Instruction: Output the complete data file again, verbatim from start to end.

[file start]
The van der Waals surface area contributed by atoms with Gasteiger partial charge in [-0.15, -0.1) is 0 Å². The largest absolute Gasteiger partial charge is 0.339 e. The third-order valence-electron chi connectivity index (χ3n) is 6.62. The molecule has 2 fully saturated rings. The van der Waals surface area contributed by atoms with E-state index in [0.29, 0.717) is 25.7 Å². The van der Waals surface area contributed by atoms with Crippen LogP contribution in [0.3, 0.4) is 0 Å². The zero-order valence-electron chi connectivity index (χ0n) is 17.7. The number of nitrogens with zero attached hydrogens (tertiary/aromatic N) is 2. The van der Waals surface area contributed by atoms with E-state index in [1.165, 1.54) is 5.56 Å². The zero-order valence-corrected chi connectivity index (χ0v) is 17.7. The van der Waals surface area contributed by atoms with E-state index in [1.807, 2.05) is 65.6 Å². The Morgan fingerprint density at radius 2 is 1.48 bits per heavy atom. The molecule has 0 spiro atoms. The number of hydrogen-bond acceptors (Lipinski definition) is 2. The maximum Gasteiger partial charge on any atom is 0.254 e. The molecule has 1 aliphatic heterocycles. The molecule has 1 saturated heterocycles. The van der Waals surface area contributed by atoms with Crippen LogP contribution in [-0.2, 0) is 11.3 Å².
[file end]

The van der Waals surface area contributed by atoms with Gasteiger partial charge in [-0.15, -0.1) is 0 Å². The largest absolute Gasteiger partial charge is 0.339 e. The third-order valence-electron chi connectivity index (χ3n) is 6.62. The molecule has 2 fully saturated rings. The van der Waals surface area contributed by atoms with E-state index in [0.29, 0.717) is 25.7 Å². The van der Waals surface area contributed by atoms with Crippen LogP contribution in [0.3, 0.4) is 0 Å². The zero-order valence-electron chi connectivity index (χ0n) is 17.7. The number of nitrogens with zero attached hydrogens (tertiary/aromatic N) is 2. The van der Waals surface area contributed by atoms with E-state index in [1.165, 1.54) is 5.56 Å². The zero-order valence-corrected chi connectivity index (χ0v) is 17.7. The van der Waals surface area contributed by atoms with E-state index in [1.807, 2.05) is 65.6 Å². The Morgan fingerprint density at radius 2 is 1.48 bits per heavy atom. The molecule has 0 spiro atoms. The number of hydrogen-bond acceptors (Lipinski definition) is 2. The maximum Gasteiger partial charge on any atom is 0.254 e. The molecule has 1 aliphatic heterocycles. The molecule has 1 saturated heterocycles. The van der Waals surface area contributed by atoms with Crippen LogP contribution in [-0.2, 0) is 11.3 Å².